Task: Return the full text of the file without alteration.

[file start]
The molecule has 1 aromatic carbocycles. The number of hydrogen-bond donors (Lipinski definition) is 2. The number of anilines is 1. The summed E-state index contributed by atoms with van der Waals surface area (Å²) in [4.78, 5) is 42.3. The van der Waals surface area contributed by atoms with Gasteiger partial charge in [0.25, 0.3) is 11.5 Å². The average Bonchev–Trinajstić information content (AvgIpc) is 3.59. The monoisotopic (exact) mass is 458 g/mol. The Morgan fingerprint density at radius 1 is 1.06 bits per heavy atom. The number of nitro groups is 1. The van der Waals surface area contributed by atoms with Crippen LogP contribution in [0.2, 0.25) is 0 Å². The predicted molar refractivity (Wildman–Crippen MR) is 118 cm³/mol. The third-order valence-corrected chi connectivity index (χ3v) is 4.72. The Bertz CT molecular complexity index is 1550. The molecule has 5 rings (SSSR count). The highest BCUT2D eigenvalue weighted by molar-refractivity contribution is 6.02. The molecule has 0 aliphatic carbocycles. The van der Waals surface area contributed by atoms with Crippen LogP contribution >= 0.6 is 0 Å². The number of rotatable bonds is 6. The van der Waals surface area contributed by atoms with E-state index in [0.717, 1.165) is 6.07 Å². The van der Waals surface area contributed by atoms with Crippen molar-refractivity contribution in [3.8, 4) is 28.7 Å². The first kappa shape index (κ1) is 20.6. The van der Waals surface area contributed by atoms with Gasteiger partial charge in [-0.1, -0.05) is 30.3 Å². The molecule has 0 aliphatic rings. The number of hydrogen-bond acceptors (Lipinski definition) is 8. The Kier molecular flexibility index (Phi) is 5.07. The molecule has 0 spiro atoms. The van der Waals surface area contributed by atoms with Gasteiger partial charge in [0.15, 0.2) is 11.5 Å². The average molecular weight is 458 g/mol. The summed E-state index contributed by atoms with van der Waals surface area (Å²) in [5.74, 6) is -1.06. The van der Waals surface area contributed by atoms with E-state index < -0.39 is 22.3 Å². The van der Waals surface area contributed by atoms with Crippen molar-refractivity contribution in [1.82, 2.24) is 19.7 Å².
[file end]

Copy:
The molecule has 1 aromatic carbocycles. The number of hydrogen-bond donors (Lipinski definition) is 2. The number of anilines is 1. The summed E-state index contributed by atoms with van der Waals surface area (Å²) in [4.78, 5) is 42.3. The van der Waals surface area contributed by atoms with Gasteiger partial charge in [0.25, 0.3) is 11.5 Å². The average Bonchev–Trinajstić information content (AvgIpc) is 3.59. The monoisotopic (exact) mass is 458 g/mol. The Morgan fingerprint density at radius 1 is 1.06 bits per heavy atom. The number of nitro groups is 1. The van der Waals surface area contributed by atoms with Crippen LogP contribution in [0.2, 0.25) is 0 Å². The predicted molar refractivity (Wildman–Crippen MR) is 118 cm³/mol. The third-order valence-corrected chi connectivity index (χ3v) is 4.72. The Bertz CT molecular complexity index is 1550. The molecule has 5 rings (SSSR count). The highest BCUT2D eigenvalue weighted by molar-refractivity contribution is 6.02. The molecule has 0 aliphatic carbocycles. The van der Waals surface area contributed by atoms with Crippen LogP contribution >= 0.6 is 0 Å². The number of rotatable bonds is 6. The van der Waals surface area contributed by atoms with E-state index in [0.717, 1.165) is 6.07 Å². The van der Waals surface area contributed by atoms with Crippen molar-refractivity contribution in [3.8, 4) is 28.7 Å². The first kappa shape index (κ1) is 20.6. The van der Waals surface area contributed by atoms with Gasteiger partial charge in [-0.1, -0.05) is 30.3 Å². The molecule has 0 aliphatic rings. The number of hydrogen-bond acceptors (Lipinski definition) is 8. The Kier molecular flexibility index (Phi) is 5.07. The molecule has 0 spiro atoms. The van der Waals surface area contributed by atoms with Gasteiger partial charge in [0.15, 0.2) is 11.5 Å². The average molecular weight is 458 g/mol. The summed E-state index contributed by atoms with van der Waals surface area (Å²) in [5.74, 6) is -1.06. The van der Waals surface area contributed by atoms with E-state index < -0.39 is 22.3 Å². The van der Waals surface area contributed by atoms with Crippen molar-refractivity contribution in [1.82, 2.24) is 19.7 Å².